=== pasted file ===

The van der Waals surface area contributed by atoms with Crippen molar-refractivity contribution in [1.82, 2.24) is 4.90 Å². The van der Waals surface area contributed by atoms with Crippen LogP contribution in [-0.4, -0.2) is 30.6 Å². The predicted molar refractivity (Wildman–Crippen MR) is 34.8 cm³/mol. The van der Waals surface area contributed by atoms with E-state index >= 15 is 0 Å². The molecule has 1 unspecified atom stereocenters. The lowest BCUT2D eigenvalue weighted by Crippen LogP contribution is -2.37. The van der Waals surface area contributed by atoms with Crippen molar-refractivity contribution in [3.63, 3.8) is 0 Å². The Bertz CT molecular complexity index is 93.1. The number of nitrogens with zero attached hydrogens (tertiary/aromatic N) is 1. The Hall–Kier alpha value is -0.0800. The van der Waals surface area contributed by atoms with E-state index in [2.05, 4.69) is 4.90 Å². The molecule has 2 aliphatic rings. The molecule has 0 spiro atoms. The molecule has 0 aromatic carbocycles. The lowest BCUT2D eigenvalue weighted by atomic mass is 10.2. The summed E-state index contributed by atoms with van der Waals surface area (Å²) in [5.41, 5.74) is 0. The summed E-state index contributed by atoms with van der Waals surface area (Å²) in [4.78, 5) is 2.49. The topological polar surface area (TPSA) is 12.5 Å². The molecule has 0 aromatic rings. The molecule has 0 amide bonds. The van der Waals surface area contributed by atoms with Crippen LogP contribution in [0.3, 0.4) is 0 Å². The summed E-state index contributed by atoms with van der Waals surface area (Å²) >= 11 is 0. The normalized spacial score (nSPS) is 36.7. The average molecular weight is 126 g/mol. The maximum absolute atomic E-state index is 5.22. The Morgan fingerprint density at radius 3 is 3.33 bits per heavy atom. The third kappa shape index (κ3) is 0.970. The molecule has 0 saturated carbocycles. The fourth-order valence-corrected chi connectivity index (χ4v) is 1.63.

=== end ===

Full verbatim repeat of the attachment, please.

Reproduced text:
The van der Waals surface area contributed by atoms with Crippen molar-refractivity contribution in [1.82, 2.24) is 4.90 Å². The van der Waals surface area contributed by atoms with Crippen LogP contribution in [-0.4, -0.2) is 30.6 Å². The predicted molar refractivity (Wildman–Crippen MR) is 34.8 cm³/mol. The van der Waals surface area contributed by atoms with E-state index >= 15 is 0 Å². The molecule has 1 unspecified atom stereocenters. The lowest BCUT2D eigenvalue weighted by Crippen LogP contribution is -2.37. The van der Waals surface area contributed by atoms with Crippen molar-refractivity contribution in [3.63, 3.8) is 0 Å². The Bertz CT molecular complexity index is 93.1. The number of nitrogens with zero attached hydrogens (tertiary/aromatic N) is 1. The Hall–Kier alpha value is -0.0800. The van der Waals surface area contributed by atoms with E-state index in [2.05, 4.69) is 4.90 Å². The molecule has 2 aliphatic rings. The molecule has 0 spiro atoms. The molecule has 0 aromatic carbocycles. The lowest BCUT2D eigenvalue weighted by atomic mass is 10.2. The summed E-state index contributed by atoms with van der Waals surface area (Å²) in [5.41, 5.74) is 0. The summed E-state index contributed by atoms with van der Waals surface area (Å²) in [4.78, 5) is 2.49. The topological polar surface area (TPSA) is 12.5 Å². The molecule has 0 aromatic rings. The molecule has 0 amide bonds. The van der Waals surface area contributed by atoms with Crippen LogP contribution in [0.3, 0.4) is 0 Å². The summed E-state index contributed by atoms with van der Waals surface area (Å²) >= 11 is 0. The normalized spacial score (nSPS) is 36.7. The average molecular weight is 126 g/mol. The maximum absolute atomic E-state index is 5.22. The Morgan fingerprint density at radius 3 is 3.33 bits per heavy atom. The third kappa shape index (κ3) is 0.970. The molecule has 0 saturated carbocycles. The fourth-order valence-corrected chi connectivity index (χ4v) is 1.63.